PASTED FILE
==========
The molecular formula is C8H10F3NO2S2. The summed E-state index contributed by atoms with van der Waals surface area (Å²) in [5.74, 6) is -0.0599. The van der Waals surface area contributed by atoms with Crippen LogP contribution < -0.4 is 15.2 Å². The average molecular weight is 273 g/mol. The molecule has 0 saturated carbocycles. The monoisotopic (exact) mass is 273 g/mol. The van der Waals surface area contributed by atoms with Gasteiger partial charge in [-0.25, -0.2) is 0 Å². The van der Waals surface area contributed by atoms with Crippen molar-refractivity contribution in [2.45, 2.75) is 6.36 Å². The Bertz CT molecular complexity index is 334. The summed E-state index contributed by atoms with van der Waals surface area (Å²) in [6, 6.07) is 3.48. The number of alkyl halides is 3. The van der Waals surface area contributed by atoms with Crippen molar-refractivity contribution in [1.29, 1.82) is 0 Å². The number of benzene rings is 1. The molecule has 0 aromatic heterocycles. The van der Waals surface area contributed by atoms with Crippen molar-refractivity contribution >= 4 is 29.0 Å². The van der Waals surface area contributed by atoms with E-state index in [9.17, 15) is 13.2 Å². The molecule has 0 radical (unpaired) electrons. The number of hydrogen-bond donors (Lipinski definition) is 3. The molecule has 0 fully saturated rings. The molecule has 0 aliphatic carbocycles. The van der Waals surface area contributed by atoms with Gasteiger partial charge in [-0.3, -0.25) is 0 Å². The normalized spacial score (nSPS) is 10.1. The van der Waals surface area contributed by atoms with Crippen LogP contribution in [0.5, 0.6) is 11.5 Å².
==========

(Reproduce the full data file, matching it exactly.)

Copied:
The molecular formula is C8H10F3NO2S2. The summed E-state index contributed by atoms with van der Waals surface area (Å²) in [5.74, 6) is -0.0599. The van der Waals surface area contributed by atoms with Crippen LogP contribution < -0.4 is 15.2 Å². The average molecular weight is 273 g/mol. The molecule has 0 saturated carbocycles. The monoisotopic (exact) mass is 273 g/mol. The van der Waals surface area contributed by atoms with Gasteiger partial charge in [-0.25, -0.2) is 0 Å². The van der Waals surface area contributed by atoms with Crippen molar-refractivity contribution in [2.45, 2.75) is 6.36 Å². The Bertz CT molecular complexity index is 334. The summed E-state index contributed by atoms with van der Waals surface area (Å²) in [6, 6.07) is 3.48. The number of alkyl halides is 3. The van der Waals surface area contributed by atoms with Crippen molar-refractivity contribution in [1.29, 1.82) is 0 Å². The number of benzene rings is 1. The molecule has 0 aromatic heterocycles. The van der Waals surface area contributed by atoms with Crippen molar-refractivity contribution >= 4 is 29.0 Å². The van der Waals surface area contributed by atoms with E-state index in [9.17, 15) is 13.2 Å². The molecule has 0 radical (unpaired) electrons. The number of hydrogen-bond donors (Lipinski definition) is 3. The molecule has 0 fully saturated rings. The molecule has 0 aliphatic carbocycles. The van der Waals surface area contributed by atoms with Gasteiger partial charge in [-0.3, -0.25) is 0 Å². The normalized spacial score (nSPS) is 10.1. The van der Waals surface area contributed by atoms with Crippen LogP contribution in [0.5, 0.6) is 11.5 Å².